The Adara People of Southern Kaduna: Beautiful People, Beautiful Culture
Linda Musa (Zaria)||
Situated just south of Kaduna City is one of the largest ethnic groups in Southern Kaduna with over 300,000 native speakers – a set of beautiful and hospitable people called the Adara, otherwise known as the Kadara. The Adara are predominantly found in Kajuru and Kachia Local Government Areas of Kaduna State, though a great number of them are found in the eastern part of Minna, Paikoro and Muya Local Governments of Niger State, and the northern part of Abuja, Nigeria’s Federal Capital Territory. Because of their wide spread distribution, the Adara people speak different dialects which include the Adara, Eneje, Ekhwa, Azuwa, Ada, Ajuwa, Azuah or Ajuah dialects.
Like most tribes in Southern Kaduna, and perhaps Nigeria, there is no any documented historical account as per the origin of the Adara people, and until that is done, we will base our assumptions solely on oral tradition and folklore, of which three accounts exist. While one account traces their origin to the Dala Hills in Kano State, the Adara of Ankuwa maintain that they migrated from an area around the Jos Plateau. Moreover, the Adara of Kufana claim descent from ancestors who emerged from a cave at a place called Moisin. From Moisin the ancestral Adara moved to Kufena, the great rock six miles from Zaria, from where they were later driven southwards by the Hausa incomers to their present territory.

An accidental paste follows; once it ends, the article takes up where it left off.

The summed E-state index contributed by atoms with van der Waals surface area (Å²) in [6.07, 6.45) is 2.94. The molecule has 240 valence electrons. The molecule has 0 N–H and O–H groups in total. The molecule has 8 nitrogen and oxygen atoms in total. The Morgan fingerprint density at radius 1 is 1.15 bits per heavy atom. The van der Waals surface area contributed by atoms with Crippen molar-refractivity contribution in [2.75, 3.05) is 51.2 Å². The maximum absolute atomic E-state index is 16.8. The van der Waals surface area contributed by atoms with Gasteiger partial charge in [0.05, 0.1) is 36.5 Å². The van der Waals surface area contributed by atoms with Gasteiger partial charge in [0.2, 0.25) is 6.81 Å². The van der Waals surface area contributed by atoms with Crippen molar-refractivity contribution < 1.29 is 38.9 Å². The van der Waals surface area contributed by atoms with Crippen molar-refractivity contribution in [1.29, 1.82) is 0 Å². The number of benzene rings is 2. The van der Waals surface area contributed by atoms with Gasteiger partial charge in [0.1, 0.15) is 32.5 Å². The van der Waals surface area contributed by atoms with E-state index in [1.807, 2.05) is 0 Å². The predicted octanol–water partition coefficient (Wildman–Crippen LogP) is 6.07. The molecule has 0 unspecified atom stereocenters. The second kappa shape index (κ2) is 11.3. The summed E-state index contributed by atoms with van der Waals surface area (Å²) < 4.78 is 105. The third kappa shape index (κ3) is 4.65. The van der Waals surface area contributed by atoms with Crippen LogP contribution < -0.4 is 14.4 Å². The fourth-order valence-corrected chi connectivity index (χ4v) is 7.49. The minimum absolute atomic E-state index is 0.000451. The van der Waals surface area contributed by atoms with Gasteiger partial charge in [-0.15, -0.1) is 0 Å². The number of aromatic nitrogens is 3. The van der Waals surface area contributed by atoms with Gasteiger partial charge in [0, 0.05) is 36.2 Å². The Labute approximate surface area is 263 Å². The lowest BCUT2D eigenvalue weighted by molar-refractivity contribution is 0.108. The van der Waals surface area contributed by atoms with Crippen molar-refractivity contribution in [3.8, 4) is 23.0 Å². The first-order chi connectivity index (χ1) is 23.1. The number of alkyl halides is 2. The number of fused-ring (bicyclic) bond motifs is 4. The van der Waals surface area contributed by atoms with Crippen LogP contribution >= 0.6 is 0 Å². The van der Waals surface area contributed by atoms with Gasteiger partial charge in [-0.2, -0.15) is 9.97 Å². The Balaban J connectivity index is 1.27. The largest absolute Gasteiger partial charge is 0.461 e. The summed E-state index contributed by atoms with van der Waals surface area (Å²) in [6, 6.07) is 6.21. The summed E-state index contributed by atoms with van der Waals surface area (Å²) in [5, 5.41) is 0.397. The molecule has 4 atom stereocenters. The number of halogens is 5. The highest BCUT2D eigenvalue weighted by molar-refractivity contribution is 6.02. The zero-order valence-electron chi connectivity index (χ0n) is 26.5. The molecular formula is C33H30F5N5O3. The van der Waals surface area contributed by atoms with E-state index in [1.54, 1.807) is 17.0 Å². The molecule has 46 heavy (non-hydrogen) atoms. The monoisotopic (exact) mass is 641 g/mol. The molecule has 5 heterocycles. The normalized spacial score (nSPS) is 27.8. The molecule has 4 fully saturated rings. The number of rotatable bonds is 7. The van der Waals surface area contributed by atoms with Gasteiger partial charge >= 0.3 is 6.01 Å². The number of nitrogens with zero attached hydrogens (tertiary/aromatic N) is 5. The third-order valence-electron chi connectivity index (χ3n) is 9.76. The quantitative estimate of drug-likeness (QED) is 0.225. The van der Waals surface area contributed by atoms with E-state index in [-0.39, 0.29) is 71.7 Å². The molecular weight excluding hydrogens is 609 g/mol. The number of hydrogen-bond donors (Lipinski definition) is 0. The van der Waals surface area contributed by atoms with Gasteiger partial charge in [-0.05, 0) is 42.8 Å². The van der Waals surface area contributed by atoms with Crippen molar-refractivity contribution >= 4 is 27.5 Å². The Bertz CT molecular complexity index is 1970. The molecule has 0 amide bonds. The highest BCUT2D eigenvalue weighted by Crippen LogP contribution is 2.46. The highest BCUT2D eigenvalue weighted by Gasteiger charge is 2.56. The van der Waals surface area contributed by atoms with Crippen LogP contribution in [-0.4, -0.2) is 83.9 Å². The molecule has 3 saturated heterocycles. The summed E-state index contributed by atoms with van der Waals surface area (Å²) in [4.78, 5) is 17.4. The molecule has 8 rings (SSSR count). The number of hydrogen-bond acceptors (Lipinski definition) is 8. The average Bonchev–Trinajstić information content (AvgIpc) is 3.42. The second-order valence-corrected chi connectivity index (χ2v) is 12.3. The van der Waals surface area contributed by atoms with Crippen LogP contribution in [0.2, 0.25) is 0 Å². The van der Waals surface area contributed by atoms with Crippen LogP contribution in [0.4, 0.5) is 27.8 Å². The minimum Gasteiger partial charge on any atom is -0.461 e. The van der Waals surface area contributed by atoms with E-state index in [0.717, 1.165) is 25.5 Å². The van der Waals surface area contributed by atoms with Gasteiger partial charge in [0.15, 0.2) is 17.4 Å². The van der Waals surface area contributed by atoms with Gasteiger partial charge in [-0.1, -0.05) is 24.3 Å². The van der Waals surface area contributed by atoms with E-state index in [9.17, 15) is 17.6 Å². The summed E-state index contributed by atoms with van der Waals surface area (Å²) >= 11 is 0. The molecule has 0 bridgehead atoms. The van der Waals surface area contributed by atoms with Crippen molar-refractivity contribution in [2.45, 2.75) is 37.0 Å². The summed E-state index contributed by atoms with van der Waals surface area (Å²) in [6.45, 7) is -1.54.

In 1760 A.D. according to Hausa folklore some Beriberi hunters founded the Habe village of Kajuru nearby but the Kajuru people had no dominion over the Adara. Slave-raiding and warfare between Kajuru und the surrounding Adara was common. After the Fulani conquest of Zaria in 1804 which the Habe of Kajuru unsuccessfully resisted, the Northern Kadara paid nominal tribute (gandu) to the Fulani Ruler of Zaria through one of his titled slaves, the Shentali. In the latter half of the 19th century the rulers of Zaria made repeated slave-raids on the Adara from bases at Kachia, Kagarko and Kajuru and from Zaria city itself.